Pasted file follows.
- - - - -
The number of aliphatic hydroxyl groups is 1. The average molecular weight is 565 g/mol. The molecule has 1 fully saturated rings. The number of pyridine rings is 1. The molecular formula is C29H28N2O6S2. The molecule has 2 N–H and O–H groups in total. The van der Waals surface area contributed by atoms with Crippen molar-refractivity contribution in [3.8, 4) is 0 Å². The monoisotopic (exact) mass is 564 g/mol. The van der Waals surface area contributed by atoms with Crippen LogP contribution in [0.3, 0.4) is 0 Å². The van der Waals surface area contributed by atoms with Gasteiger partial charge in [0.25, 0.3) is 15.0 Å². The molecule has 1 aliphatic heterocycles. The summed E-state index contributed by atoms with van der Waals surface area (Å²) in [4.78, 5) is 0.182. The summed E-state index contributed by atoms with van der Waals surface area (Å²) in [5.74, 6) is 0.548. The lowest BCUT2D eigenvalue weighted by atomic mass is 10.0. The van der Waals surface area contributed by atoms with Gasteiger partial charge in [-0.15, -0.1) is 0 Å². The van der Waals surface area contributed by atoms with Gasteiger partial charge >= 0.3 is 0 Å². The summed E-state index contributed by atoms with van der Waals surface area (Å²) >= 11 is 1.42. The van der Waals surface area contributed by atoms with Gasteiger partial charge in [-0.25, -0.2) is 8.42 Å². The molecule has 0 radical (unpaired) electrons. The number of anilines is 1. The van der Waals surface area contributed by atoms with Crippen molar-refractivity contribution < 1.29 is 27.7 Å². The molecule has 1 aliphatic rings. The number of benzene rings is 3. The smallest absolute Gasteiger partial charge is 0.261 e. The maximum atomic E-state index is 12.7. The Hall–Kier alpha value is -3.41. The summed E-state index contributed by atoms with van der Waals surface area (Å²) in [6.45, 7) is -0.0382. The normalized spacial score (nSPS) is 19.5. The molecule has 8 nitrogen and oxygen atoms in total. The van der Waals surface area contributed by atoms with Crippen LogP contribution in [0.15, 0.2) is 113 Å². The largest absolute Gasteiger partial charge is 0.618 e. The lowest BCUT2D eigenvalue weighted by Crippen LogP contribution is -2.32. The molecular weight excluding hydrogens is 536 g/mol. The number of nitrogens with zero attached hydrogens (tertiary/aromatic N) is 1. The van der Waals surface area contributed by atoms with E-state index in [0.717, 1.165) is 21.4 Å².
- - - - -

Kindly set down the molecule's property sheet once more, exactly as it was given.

The number of aliphatic hydroxyl groups is 1. The average molecular weight is 565 g/mol. The molecule has 1 fully saturated rings. The number of pyridine rings is 1. The molecular formula is C29H28N2O6S2. The molecule has 2 N–H and O–H groups in total. The van der Waals surface area contributed by atoms with Crippen molar-refractivity contribution in [3.8, 4) is 0 Å². The monoisotopic (exact) mass is 564 g/mol. The van der Waals surface area contributed by atoms with Crippen LogP contribution in [0.3, 0.4) is 0 Å². The van der Waals surface area contributed by atoms with Gasteiger partial charge in [0.25, 0.3) is 15.0 Å². The molecule has 1 aliphatic heterocycles. The summed E-state index contributed by atoms with van der Waals surface area (Å²) in [4.78, 5) is 0.182. The summed E-state index contributed by atoms with van der Waals surface area (Å²) in [5.74, 6) is 0.548. The lowest BCUT2D eigenvalue weighted by atomic mass is 10.0. The van der Waals surface area contributed by atoms with Gasteiger partial charge in [-0.15, -0.1) is 0 Å². The van der Waals surface area contributed by atoms with Gasteiger partial charge >= 0.3 is 0 Å². The summed E-state index contributed by atoms with van der Waals surface area (Å²) >= 11 is 1.42. The van der Waals surface area contributed by atoms with Gasteiger partial charge in [-0.25, -0.2) is 8.42 Å². The molecule has 0 radical (unpaired) electrons. The number of anilines is 1. The van der Waals surface area contributed by atoms with Crippen molar-refractivity contribution < 1.29 is 27.7 Å². The molecule has 1 aliphatic rings. The number of benzene rings is 3. The smallest absolute Gasteiger partial charge is 0.261 e. The maximum atomic E-state index is 12.7. The Hall–Kier alpha value is -3.41. The summed E-state index contributed by atoms with van der Waals surface area (Å²) in [6.45, 7) is -0.0382. The normalized spacial score (nSPS) is 19.5. The molecule has 8 nitrogen and oxygen atoms in total. The van der Waals surface area contributed by atoms with Crippen LogP contribution in [0.15, 0.2) is 113 Å². The largest absolute Gasteiger partial charge is 0.618 e. The lowest BCUT2D eigenvalue weighted by Crippen LogP contribution is -2.32. The molecular weight excluding hydrogens is 536 g/mol. The number of nitrogens with zero attached hydrogens (tertiary/aromatic N) is 1. The van der Waals surface area contributed by atoms with E-state index in [0.717, 1.165) is 21.4 Å².